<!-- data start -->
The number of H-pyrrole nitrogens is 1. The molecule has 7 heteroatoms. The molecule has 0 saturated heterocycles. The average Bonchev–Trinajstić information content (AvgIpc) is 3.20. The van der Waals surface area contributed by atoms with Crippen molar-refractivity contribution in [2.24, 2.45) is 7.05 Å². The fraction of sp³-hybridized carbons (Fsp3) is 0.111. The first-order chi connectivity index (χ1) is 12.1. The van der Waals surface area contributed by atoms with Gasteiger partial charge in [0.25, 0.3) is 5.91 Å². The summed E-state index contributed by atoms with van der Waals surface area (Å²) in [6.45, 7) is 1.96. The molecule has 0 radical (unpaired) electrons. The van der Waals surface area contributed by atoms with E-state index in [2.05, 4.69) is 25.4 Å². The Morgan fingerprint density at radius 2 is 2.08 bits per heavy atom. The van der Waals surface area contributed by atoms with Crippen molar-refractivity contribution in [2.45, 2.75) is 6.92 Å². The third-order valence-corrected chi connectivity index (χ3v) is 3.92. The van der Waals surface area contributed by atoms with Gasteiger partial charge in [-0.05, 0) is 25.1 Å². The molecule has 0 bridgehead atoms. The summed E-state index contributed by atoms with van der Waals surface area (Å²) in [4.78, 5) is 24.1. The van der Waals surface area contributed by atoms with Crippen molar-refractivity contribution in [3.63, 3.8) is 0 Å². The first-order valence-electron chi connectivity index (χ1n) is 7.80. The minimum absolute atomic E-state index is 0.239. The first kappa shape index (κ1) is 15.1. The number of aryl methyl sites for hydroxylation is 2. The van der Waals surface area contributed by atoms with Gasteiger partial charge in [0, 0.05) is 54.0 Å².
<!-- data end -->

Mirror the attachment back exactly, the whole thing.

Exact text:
The number of H-pyrrole nitrogens is 1. The molecule has 7 heteroatoms. The molecule has 0 saturated heterocycles. The average Bonchev–Trinajstić information content (AvgIpc) is 3.20. The van der Waals surface area contributed by atoms with Crippen molar-refractivity contribution in [2.24, 2.45) is 7.05 Å². The fraction of sp³-hybridized carbons (Fsp3) is 0.111. The first-order chi connectivity index (χ1) is 12.1. The van der Waals surface area contributed by atoms with Gasteiger partial charge in [0.25, 0.3) is 5.91 Å². The summed E-state index contributed by atoms with van der Waals surface area (Å²) in [6.45, 7) is 1.96. The molecule has 0 radical (unpaired) electrons. The van der Waals surface area contributed by atoms with E-state index in [2.05, 4.69) is 25.4 Å². The Morgan fingerprint density at radius 2 is 2.08 bits per heavy atom. The van der Waals surface area contributed by atoms with Crippen molar-refractivity contribution in [2.45, 2.75) is 6.92 Å². The third-order valence-corrected chi connectivity index (χ3v) is 3.92. The van der Waals surface area contributed by atoms with Gasteiger partial charge in [-0.05, 0) is 25.1 Å². The molecule has 0 bridgehead atoms. The summed E-state index contributed by atoms with van der Waals surface area (Å²) in [4.78, 5) is 24.1. The van der Waals surface area contributed by atoms with Crippen molar-refractivity contribution in [3.63, 3.8) is 0 Å². The first-order valence-electron chi connectivity index (χ1n) is 7.80. The minimum absolute atomic E-state index is 0.239. The first kappa shape index (κ1) is 15.1. The number of aryl methyl sites for hydroxylation is 2. The van der Waals surface area contributed by atoms with Gasteiger partial charge in [0, 0.05) is 54.0 Å².